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Plebiscite in Crimea and Public International Law

By Bahman Aghai Diba, PhD International Law


In light of the fact that Crimean Peninsula is part of Ukraine as a country, it has no right at all in the public international law to ask for annexation of this territory to any country or perform a referendum for determining the issuers related to sovereignty in the region. The fact that there is a majority of a different ethnic group in the concerned area, (in this case, the Russians), or the majority of the inhabitants of this area have a certain preference for the issues related to the sovereignty in this area, or there has been historically a different kind of arrangement for running the affairs of this area, or the forces of a foreign country have a military base in the area, have nothing to do with the right and jurisdiction to determine which country has the sovereignty in the area. It is not really important what the existing Crimean local government calls itself, whether it is a part of a federal system, an autonomous region, a special unit or whatever other name it likes to call itself, or it has a separate parliament and regional establishment. This does not change the fact that the region is part of a country called Ukraine.

In the eyes of the international law there is no separate state or country in the Crimean peninsula to act as a subject of international law. The Crimean local government does not have the right or jurisdiction to determine issues such the foreign policy, military actions, declaring war or peace, determining the international borders and making decisions in such issues for the central government of a sovereign country. Decision of the local parliament in Crimea for annexation of the region to another country or conducting a plebiscite to determine the future issues of sovereignty in this region has no value in the international law.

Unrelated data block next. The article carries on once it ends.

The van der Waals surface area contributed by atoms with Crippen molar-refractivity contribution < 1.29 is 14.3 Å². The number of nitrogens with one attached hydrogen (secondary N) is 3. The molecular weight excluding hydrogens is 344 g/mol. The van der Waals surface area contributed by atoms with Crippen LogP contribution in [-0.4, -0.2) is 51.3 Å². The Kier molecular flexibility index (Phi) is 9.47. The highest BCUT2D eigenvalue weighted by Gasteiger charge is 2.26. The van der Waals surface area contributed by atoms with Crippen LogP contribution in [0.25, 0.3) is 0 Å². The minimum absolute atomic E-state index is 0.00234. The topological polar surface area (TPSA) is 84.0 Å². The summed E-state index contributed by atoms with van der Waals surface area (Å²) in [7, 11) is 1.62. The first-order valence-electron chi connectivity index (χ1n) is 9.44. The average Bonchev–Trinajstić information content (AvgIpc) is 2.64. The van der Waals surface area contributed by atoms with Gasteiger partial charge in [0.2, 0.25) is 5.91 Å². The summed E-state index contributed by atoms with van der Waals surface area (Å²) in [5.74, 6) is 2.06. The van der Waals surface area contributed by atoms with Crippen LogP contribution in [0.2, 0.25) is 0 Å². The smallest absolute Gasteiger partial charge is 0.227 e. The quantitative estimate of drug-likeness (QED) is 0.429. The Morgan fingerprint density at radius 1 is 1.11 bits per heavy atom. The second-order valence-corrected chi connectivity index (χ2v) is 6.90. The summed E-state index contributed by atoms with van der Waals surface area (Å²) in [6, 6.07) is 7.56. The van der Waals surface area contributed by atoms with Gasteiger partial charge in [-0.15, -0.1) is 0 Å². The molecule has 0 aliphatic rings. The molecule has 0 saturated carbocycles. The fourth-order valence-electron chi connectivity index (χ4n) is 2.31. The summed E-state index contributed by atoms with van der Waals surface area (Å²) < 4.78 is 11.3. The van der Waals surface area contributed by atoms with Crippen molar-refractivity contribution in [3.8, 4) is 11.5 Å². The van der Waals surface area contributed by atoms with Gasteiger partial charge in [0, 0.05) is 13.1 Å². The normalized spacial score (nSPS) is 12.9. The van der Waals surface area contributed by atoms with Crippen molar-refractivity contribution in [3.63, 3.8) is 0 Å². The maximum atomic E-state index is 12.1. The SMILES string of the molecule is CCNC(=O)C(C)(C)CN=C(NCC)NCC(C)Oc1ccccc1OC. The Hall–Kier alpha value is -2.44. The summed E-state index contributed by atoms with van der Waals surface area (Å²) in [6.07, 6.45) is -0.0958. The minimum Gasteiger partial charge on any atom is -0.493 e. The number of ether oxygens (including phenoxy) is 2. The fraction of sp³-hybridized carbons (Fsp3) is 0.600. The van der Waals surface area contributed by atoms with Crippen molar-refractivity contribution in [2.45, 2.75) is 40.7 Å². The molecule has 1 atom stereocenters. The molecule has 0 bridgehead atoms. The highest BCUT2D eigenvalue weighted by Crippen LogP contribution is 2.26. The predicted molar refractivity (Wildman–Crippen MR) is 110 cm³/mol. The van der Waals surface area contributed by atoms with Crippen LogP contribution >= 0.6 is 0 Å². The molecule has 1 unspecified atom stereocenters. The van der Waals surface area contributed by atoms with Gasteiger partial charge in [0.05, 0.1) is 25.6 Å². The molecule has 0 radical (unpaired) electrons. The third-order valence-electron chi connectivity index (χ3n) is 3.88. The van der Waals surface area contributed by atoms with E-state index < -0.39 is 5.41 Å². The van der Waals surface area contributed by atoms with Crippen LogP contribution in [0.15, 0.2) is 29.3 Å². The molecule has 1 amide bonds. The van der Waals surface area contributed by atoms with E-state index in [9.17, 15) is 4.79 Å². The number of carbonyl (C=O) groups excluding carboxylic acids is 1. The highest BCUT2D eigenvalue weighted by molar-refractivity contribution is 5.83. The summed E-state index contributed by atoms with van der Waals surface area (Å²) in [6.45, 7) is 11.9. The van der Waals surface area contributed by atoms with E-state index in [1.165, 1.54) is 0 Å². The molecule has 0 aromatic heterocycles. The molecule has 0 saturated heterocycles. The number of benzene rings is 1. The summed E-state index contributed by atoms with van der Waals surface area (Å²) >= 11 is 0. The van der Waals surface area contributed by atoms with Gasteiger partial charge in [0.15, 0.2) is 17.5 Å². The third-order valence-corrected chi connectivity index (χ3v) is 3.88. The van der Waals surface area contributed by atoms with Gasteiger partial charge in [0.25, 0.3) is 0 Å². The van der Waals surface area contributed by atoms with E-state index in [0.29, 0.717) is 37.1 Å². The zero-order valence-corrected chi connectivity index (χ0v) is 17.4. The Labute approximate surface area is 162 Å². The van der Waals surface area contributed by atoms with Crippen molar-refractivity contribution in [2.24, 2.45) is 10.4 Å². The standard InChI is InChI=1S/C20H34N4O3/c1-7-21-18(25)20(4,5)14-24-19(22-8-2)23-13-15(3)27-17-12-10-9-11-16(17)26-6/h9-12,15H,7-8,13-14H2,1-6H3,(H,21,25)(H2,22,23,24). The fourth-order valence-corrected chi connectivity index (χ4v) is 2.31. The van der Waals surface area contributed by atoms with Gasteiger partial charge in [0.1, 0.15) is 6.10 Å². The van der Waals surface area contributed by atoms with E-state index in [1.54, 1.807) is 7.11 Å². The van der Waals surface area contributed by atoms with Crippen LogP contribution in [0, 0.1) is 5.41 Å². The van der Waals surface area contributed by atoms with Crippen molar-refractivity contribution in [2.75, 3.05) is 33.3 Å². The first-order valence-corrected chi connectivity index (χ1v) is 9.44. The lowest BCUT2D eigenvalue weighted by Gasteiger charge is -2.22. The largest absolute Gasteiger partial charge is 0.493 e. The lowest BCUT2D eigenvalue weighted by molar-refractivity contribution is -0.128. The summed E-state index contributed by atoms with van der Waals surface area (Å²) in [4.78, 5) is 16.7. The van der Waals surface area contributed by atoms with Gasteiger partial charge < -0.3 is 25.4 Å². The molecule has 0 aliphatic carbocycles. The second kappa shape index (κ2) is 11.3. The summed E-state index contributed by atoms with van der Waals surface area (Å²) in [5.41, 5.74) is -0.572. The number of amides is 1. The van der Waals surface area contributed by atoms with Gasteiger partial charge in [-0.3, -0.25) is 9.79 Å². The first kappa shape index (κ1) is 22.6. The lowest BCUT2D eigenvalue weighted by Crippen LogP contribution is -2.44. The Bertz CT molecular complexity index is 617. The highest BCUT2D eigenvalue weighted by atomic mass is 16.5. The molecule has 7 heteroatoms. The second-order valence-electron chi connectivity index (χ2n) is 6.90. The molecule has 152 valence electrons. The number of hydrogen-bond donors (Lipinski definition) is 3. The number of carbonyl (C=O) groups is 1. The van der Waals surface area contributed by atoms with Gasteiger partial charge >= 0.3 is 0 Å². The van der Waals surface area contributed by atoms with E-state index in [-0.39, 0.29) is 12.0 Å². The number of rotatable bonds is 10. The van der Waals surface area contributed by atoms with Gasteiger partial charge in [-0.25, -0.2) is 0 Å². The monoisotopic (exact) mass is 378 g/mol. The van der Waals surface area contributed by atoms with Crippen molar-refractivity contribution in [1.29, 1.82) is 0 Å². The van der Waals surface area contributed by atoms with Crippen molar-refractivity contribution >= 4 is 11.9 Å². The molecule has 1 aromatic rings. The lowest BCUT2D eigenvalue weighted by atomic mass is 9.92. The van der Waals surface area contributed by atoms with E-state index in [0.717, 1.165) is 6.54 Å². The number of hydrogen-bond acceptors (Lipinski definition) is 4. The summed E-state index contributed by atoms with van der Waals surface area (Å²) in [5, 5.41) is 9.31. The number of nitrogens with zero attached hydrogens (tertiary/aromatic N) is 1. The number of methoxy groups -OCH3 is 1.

The existence of a certain ethnic majority or minority in a part of a country cannot be the basis in the international law upon which those groups rely to determine the borders of their region. This can even be extended to the way that they think, in addition to their ethnic origins. Suppose the local government in any country decides to annex the area of its entity to another county. If the people in many parts of the world are asked: do you want to a part of Iran, Jordan, Korea, or a part of the United States, what would be the answer in many cases? And can this be a basis to decide the sovereignty of the place.

In the past, under certain serious conditions, important international organizations such the League of Nations and UNO have presented a mechanism for determining the fate of a region through a plebiscite but this requires going through the entire process that these organizations have envisaged (such as taking the issue to the UN Security Council and getting a vote or resolution under certain parts of the UN Charter) and observing the entire regulations and standards set by various international institutions (including and especially the standards set by the EU) for ensuring the healthy and corruption-free referendum. It seems that none of these conditions is present in the Crimean-Ukraine issue.


Bahman A Diba, PhD International Law of the Seas, is the author of several books. His latest books were published in 2011:


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